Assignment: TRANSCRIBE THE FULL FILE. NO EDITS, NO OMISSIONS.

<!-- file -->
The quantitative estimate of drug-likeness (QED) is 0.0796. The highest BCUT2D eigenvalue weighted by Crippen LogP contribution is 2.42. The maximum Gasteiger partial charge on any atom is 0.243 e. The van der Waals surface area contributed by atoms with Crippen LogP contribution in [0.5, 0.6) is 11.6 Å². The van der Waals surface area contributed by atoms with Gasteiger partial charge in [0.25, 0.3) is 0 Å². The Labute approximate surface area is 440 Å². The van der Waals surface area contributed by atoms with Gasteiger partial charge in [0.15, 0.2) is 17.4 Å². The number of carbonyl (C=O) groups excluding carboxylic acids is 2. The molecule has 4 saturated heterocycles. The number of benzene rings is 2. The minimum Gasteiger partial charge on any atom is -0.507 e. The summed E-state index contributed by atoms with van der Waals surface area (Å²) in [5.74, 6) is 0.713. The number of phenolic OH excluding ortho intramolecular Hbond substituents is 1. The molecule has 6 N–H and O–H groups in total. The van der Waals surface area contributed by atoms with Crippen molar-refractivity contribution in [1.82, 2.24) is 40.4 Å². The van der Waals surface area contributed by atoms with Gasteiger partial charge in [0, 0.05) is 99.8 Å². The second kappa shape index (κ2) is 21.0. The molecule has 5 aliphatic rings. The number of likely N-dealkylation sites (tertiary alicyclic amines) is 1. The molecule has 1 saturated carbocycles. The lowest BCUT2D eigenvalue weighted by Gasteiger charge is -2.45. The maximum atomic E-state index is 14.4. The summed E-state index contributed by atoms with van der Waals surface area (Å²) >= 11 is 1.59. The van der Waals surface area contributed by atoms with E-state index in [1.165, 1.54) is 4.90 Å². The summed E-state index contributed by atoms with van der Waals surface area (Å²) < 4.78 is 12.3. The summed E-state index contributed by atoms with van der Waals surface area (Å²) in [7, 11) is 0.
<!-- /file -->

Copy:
The quantitative estimate of drug-likeness (QED) is 0.0796. The highest BCUT2D eigenvalue weighted by Crippen LogP contribution is 2.42. The maximum Gasteiger partial charge on any atom is 0.243 e. The van der Waals surface area contributed by atoms with Crippen LogP contribution in [0.5, 0.6) is 11.6 Å². The van der Waals surface area contributed by atoms with Gasteiger partial charge in [0.25, 0.3) is 0 Å². The Labute approximate surface area is 440 Å². The van der Waals surface area contributed by atoms with Gasteiger partial charge in [0.15, 0.2) is 17.4 Å². The number of carbonyl (C=O) groups excluding carboxylic acids is 2. The molecule has 4 saturated heterocycles. The number of benzene rings is 2. The minimum Gasteiger partial charge on any atom is -0.507 e. The summed E-state index contributed by atoms with van der Waals surface area (Å²) in [5.74, 6) is 0.713. The number of phenolic OH excluding ortho intramolecular Hbond substituents is 1. The molecule has 6 N–H and O–H groups in total. The van der Waals surface area contributed by atoms with Crippen molar-refractivity contribution in [1.82, 2.24) is 40.4 Å². The van der Waals surface area contributed by atoms with Gasteiger partial charge in [0, 0.05) is 99.8 Å². The second kappa shape index (κ2) is 21.0. The molecule has 5 aliphatic rings. The number of likely N-dealkylation sites (tertiary alicyclic amines) is 1. The molecule has 1 saturated carbocycles. The lowest BCUT2D eigenvalue weighted by Gasteiger charge is -2.45. The maximum atomic E-state index is 14.4. The summed E-state index contributed by atoms with van der Waals surface area (Å²) >= 11 is 1.59. The van der Waals surface area contributed by atoms with E-state index in [1.165, 1.54) is 4.90 Å². The summed E-state index contributed by atoms with van der Waals surface area (Å²) < 4.78 is 12.3. The summed E-state index contributed by atoms with van der Waals surface area (Å²) in [7, 11) is 0.